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Sunday, January 08, 2006

How slow is slow?

How long can a piece of music last?

639 years.
Composed in 1987, avant-garde American composer John Cage (1912-1992) adapted Organ²/ASLSP from his 1985 work ASLSP for solo piano. The title is derived from Cage's direction to play the work "as slow as possible." The John Cage Foundation has taken the composer's directive quite literally; the Halberstadt performance is scheduled to end in the year 2640.

As Dr. Michael Betzle, the project's organizer, explains, "We stretch out a piece that might take 20 minutes, to last 639 years. And so, when I extend a piece in this way, then one sound will stretch out to two or three years."

In a 1982 interview with NPR, John Cage revealed that he wanted to make his "music so that it doesn't force the performers of it into a particular groove, but which gives them some space in which they can breathe and do their own work with a degree of originality. I like to make suggestions, and then see what happens, rather than setting down laws and forcing people to follow them." In other words, Cage's work is completely open to interpretation.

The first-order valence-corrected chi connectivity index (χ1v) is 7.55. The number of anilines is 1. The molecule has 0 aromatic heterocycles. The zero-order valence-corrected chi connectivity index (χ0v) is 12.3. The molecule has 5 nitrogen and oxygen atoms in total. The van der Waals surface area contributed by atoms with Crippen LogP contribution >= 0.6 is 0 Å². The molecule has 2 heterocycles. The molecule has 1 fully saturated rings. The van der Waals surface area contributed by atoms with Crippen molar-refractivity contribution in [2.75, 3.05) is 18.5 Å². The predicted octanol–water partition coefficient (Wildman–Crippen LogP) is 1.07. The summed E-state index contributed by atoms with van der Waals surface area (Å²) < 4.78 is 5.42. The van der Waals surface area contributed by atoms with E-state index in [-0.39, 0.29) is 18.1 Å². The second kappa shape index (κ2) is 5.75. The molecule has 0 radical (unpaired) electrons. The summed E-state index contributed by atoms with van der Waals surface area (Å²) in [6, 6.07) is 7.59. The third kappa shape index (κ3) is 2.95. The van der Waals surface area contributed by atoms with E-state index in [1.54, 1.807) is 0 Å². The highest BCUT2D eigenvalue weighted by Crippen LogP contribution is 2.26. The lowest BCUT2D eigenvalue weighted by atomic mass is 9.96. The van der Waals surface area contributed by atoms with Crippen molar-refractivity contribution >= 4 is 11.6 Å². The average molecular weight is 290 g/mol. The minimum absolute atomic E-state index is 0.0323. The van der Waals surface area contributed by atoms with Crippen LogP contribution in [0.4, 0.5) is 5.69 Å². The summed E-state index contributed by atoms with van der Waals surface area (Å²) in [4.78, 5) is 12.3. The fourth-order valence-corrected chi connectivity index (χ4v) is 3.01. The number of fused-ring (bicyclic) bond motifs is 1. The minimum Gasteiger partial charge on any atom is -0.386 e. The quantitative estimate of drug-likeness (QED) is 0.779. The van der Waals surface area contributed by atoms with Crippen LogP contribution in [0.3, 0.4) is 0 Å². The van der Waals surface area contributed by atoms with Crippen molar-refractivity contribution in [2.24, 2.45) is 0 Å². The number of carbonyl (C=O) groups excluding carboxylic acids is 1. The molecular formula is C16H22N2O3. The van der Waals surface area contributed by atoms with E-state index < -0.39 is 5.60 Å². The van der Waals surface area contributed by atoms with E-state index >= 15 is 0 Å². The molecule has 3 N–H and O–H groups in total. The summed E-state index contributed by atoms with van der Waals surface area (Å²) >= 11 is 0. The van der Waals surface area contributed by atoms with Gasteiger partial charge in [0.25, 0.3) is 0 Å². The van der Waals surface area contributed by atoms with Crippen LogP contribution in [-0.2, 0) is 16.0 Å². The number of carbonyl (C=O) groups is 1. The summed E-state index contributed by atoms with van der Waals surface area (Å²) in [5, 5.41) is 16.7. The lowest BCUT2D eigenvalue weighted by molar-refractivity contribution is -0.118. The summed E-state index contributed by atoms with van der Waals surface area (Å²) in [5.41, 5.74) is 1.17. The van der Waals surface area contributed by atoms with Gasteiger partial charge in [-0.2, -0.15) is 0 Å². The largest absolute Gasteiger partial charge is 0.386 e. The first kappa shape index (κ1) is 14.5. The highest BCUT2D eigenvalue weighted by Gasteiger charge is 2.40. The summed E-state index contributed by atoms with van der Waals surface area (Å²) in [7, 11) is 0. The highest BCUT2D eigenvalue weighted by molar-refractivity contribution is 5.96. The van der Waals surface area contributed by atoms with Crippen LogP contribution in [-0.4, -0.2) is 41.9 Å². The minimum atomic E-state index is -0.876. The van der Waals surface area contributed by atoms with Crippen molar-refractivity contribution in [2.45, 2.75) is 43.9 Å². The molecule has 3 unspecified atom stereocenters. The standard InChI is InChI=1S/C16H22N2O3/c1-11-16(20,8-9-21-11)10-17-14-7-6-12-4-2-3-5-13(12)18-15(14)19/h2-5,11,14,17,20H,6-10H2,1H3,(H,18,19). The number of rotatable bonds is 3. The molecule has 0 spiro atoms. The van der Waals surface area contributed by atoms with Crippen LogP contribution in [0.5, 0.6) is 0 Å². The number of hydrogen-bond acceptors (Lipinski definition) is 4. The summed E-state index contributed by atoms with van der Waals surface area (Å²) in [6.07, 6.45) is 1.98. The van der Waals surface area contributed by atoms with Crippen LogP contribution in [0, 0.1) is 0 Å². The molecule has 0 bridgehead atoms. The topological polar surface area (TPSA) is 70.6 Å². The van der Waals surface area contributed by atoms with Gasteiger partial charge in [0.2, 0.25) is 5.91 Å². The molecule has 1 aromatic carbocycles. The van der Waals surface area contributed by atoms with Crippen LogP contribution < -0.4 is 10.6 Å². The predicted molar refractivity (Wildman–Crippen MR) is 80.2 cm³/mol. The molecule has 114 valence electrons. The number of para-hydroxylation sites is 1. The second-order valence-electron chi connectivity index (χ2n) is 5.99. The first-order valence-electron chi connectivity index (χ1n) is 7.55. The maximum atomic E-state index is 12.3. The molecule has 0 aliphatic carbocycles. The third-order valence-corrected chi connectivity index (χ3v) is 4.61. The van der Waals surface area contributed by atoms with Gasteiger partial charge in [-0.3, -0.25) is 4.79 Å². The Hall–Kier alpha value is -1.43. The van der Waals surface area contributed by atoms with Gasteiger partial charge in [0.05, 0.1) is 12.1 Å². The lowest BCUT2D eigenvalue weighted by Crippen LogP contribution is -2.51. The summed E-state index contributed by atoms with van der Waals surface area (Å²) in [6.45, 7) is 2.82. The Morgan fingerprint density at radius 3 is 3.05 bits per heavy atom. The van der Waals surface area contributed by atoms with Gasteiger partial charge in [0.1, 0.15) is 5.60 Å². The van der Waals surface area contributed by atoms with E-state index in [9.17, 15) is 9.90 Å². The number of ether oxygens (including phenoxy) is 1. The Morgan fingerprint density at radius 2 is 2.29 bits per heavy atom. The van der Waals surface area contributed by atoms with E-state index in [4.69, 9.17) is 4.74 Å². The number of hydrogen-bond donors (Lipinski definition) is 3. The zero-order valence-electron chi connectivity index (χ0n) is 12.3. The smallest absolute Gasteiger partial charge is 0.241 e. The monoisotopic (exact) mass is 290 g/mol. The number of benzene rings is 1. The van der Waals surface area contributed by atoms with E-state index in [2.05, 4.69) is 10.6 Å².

Several years after Cage's death in 1992, Betzle and a group of musicologists and philosophers from around the world discussed the possibility of a performance of ASLSP that would truly be in the spirit of John Cage. Exactly how slow is "as slow as possible"? The group decided that the duration of the work would be the lifetime of an organ, 639 years, "for as long as the organ can sound, and make sounds, or even stand upright," according to Hans-Ola Ericsson, professor of organ at the University of Lulea, Sweden. Ericsson was one of three organists who pressed a key on the first chord of Organ²/ASLSP.

(Above-linked article contains listening samples.)

Here’s another article that explains more. (Why 639 years? Performance of Organ²/ASLSP commenced September 5, 2001, 639 years after the organ was first used liturgically.)

HT: De at Thinklings


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